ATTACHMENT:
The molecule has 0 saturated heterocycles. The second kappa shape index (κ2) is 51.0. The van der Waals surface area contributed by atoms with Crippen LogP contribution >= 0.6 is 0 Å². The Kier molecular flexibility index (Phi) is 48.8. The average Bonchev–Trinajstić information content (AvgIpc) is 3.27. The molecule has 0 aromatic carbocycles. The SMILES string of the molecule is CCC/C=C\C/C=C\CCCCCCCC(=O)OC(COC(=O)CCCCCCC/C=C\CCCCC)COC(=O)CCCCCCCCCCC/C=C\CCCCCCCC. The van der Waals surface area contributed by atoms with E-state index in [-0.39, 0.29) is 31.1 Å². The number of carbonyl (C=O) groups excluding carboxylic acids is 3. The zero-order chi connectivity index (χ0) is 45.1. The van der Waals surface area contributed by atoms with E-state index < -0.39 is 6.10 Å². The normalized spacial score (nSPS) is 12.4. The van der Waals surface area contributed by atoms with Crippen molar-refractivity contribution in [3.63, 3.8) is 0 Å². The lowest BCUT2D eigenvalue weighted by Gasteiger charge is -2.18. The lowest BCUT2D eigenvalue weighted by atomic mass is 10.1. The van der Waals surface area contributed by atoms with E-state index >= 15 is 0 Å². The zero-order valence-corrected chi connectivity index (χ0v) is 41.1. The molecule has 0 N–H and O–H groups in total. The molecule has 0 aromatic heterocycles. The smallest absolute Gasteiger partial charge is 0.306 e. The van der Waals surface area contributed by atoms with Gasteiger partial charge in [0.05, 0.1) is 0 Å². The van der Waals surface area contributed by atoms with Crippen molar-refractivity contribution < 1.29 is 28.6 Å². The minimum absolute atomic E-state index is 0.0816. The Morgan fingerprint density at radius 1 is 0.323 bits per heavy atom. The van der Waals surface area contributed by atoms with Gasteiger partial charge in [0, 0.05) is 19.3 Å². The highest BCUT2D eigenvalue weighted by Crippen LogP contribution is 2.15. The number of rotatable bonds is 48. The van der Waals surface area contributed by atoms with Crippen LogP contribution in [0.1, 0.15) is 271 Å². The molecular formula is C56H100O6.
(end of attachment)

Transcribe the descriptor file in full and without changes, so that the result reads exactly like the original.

The molecule has 0 saturated heterocycles. The second kappa shape index (κ2) is 51.0. The van der Waals surface area contributed by atoms with Crippen LogP contribution >= 0.6 is 0 Å². The Kier molecular flexibility index (Phi) is 48.8. The average Bonchev–Trinajstić information content (AvgIpc) is 3.27. The molecule has 0 aromatic carbocycles. The SMILES string of the molecule is CCC/C=C\C/C=C\CCCCCCCC(=O)OC(COC(=O)CCCCCCC/C=C\CCCCC)COC(=O)CCCCCCCCCCC/C=C\CCCCCCCC. The van der Waals surface area contributed by atoms with E-state index in [-0.39, 0.29) is 31.1 Å². The number of carbonyl (C=O) groups excluding carboxylic acids is 3. The zero-order chi connectivity index (χ0) is 45.1. The van der Waals surface area contributed by atoms with E-state index < -0.39 is 6.10 Å². The normalized spacial score (nSPS) is 12.4. The van der Waals surface area contributed by atoms with Crippen molar-refractivity contribution in [3.63, 3.8) is 0 Å². The lowest BCUT2D eigenvalue weighted by Gasteiger charge is -2.18. The lowest BCUT2D eigenvalue weighted by atomic mass is 10.1. The van der Waals surface area contributed by atoms with E-state index >= 15 is 0 Å². The zero-order valence-corrected chi connectivity index (χ0v) is 41.1. The molecule has 0 N–H and O–H groups in total. The molecule has 0 aromatic heterocycles. The smallest absolute Gasteiger partial charge is 0.306 e. The van der Waals surface area contributed by atoms with Gasteiger partial charge in [0.05, 0.1) is 0 Å². The van der Waals surface area contributed by atoms with Crippen molar-refractivity contribution < 1.29 is 28.6 Å². The minimum absolute atomic E-state index is 0.0816. The Morgan fingerprint density at radius 1 is 0.323 bits per heavy atom. The van der Waals surface area contributed by atoms with Gasteiger partial charge in [0, 0.05) is 19.3 Å². The highest BCUT2D eigenvalue weighted by Crippen LogP contribution is 2.15. The number of rotatable bonds is 48. The van der Waals surface area contributed by atoms with Crippen LogP contribution in [0.1, 0.15) is 271 Å². The molecular formula is C56H100O6.